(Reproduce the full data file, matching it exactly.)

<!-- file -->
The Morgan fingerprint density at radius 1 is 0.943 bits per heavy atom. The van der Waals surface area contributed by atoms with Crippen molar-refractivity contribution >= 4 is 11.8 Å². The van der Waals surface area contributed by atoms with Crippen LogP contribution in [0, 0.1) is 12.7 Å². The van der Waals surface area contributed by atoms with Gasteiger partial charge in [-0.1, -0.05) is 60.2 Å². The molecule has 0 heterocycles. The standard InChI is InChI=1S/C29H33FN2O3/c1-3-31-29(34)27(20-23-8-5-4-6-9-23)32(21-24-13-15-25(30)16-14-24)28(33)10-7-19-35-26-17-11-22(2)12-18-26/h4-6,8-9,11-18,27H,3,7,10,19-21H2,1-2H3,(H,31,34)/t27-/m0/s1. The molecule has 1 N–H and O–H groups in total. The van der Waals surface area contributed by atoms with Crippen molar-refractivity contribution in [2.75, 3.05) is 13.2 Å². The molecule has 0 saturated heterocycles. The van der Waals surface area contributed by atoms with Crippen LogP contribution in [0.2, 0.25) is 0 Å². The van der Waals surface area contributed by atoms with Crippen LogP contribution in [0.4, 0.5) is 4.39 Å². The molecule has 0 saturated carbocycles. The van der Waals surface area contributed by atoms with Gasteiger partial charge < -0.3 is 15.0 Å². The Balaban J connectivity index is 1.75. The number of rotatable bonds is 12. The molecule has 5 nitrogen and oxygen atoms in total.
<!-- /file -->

The Morgan fingerprint density at radius 1 is 0.943 bits per heavy atom. The van der Waals surface area contributed by atoms with Crippen molar-refractivity contribution >= 4 is 11.8 Å². The van der Waals surface area contributed by atoms with Crippen LogP contribution in [0, 0.1) is 12.7 Å². The van der Waals surface area contributed by atoms with Gasteiger partial charge in [-0.1, -0.05) is 60.2 Å². The molecule has 0 heterocycles. The standard InChI is InChI=1S/C29H33FN2O3/c1-3-31-29(34)27(20-23-8-5-4-6-9-23)32(21-24-13-15-25(30)16-14-24)28(33)10-7-19-35-26-17-11-22(2)12-18-26/h4-6,8-9,11-18,27H,3,7,10,19-21H2,1-2H3,(H,31,34)/t27-/m0/s1. The molecule has 1 N–H and O–H groups in total. The van der Waals surface area contributed by atoms with Crippen molar-refractivity contribution in [2.75, 3.05) is 13.2 Å². The molecule has 0 saturated heterocycles. The van der Waals surface area contributed by atoms with Crippen LogP contribution in [0.2, 0.25) is 0 Å². The van der Waals surface area contributed by atoms with Crippen LogP contribution in [0.4, 0.5) is 4.39 Å². The molecule has 0 saturated carbocycles. The van der Waals surface area contributed by atoms with Gasteiger partial charge < -0.3 is 15.0 Å². The Balaban J connectivity index is 1.75. The number of rotatable bonds is 12. The molecule has 5 nitrogen and oxygen atoms in total.